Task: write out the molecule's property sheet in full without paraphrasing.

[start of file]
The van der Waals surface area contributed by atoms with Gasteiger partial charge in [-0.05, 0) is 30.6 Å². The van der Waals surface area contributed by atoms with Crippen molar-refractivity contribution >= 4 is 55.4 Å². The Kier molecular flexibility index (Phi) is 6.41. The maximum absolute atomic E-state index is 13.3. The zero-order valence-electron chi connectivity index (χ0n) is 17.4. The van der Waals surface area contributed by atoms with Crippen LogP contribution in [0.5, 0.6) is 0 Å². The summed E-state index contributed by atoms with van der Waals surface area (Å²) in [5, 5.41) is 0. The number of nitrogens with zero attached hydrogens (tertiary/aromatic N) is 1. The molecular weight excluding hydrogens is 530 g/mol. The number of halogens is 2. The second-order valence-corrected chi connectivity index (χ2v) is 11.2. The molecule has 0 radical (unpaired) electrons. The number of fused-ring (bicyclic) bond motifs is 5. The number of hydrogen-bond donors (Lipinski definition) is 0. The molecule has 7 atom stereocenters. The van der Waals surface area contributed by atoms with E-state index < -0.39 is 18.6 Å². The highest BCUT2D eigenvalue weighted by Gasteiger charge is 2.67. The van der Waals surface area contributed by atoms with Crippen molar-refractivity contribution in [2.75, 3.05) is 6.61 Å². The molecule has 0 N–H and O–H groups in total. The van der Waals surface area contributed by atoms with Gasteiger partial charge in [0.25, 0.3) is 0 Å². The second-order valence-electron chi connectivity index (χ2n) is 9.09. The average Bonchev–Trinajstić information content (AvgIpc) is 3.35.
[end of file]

The van der Waals surface area contributed by atoms with Gasteiger partial charge in [-0.05, 0) is 30.6 Å². The van der Waals surface area contributed by atoms with Crippen molar-refractivity contribution >= 4 is 55.4 Å². The Kier molecular flexibility index (Phi) is 6.41. The maximum absolute atomic E-state index is 13.3. The zero-order valence-electron chi connectivity index (χ0n) is 17.4. The van der Waals surface area contributed by atoms with Crippen LogP contribution in [0.5, 0.6) is 0 Å². The summed E-state index contributed by atoms with van der Waals surface area (Å²) in [5, 5.41) is 0. The number of nitrogens with zero attached hydrogens (tertiary/aromatic N) is 1. The molecular weight excluding hydrogens is 530 g/mol. The number of halogens is 2. The second-order valence-corrected chi connectivity index (χ2v) is 11.2. The molecule has 0 radical (unpaired) electrons. The number of fused-ring (bicyclic) bond motifs is 5. The number of hydrogen-bond donors (Lipinski definition) is 0. The molecule has 7 atom stereocenters. The van der Waals surface area contributed by atoms with E-state index < -0.39 is 18.6 Å². The highest BCUT2D eigenvalue weighted by Gasteiger charge is 2.67. The van der Waals surface area contributed by atoms with Crippen molar-refractivity contribution in [2.75, 3.05) is 6.61 Å². The molecule has 0 N–H and O–H groups in total. The van der Waals surface area contributed by atoms with Gasteiger partial charge in [0.25, 0.3) is 0 Å². The second-order valence-electron chi connectivity index (χ2n) is 9.09. The average Bonchev–Trinajstić information content (AvgIpc) is 3.35.